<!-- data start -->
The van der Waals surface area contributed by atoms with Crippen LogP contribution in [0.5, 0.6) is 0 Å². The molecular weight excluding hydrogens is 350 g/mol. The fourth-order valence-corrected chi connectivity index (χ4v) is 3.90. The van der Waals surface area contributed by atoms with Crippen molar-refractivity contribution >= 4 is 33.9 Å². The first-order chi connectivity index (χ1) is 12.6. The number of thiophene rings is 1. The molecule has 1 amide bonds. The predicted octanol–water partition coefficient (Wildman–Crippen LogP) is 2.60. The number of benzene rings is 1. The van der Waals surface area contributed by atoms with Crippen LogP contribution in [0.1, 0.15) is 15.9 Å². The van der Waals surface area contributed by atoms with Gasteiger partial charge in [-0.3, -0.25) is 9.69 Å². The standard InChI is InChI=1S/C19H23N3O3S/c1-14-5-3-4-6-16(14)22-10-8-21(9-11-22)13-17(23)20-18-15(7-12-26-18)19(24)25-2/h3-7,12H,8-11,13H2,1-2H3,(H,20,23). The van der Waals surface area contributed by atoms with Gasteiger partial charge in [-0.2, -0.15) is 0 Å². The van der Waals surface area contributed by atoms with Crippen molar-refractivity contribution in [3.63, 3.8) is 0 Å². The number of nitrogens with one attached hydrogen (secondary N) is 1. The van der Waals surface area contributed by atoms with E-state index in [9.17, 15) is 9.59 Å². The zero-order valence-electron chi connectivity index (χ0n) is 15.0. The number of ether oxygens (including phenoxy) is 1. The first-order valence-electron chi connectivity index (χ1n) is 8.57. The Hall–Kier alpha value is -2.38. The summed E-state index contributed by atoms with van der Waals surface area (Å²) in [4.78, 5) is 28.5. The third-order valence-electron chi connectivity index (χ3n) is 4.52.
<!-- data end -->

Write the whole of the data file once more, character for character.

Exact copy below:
The van der Waals surface area contributed by atoms with Crippen LogP contribution in [0.5, 0.6) is 0 Å². The molecular weight excluding hydrogens is 350 g/mol. The fourth-order valence-corrected chi connectivity index (χ4v) is 3.90. The van der Waals surface area contributed by atoms with Crippen molar-refractivity contribution >= 4 is 33.9 Å². The first-order chi connectivity index (χ1) is 12.6. The number of thiophene rings is 1. The molecule has 1 amide bonds. The predicted octanol–water partition coefficient (Wildman–Crippen LogP) is 2.60. The number of benzene rings is 1. The van der Waals surface area contributed by atoms with Crippen LogP contribution in [0.1, 0.15) is 15.9 Å². The van der Waals surface area contributed by atoms with Gasteiger partial charge in [-0.3, -0.25) is 9.69 Å². The standard InChI is InChI=1S/C19H23N3O3S/c1-14-5-3-4-6-16(14)22-10-8-21(9-11-22)13-17(23)20-18-15(7-12-26-18)19(24)25-2/h3-7,12H,8-11,13H2,1-2H3,(H,20,23). The van der Waals surface area contributed by atoms with Gasteiger partial charge in [-0.2, -0.15) is 0 Å². The van der Waals surface area contributed by atoms with Crippen molar-refractivity contribution in [3.63, 3.8) is 0 Å². The number of nitrogens with one attached hydrogen (secondary N) is 1. The van der Waals surface area contributed by atoms with E-state index in [9.17, 15) is 9.59 Å². The zero-order valence-electron chi connectivity index (χ0n) is 15.0. The number of ether oxygens (including phenoxy) is 1. The first-order valence-electron chi connectivity index (χ1n) is 8.57. The Hall–Kier alpha value is -2.38. The summed E-state index contributed by atoms with van der Waals surface area (Å²) in [4.78, 5) is 28.5. The third-order valence-electron chi connectivity index (χ3n) is 4.52.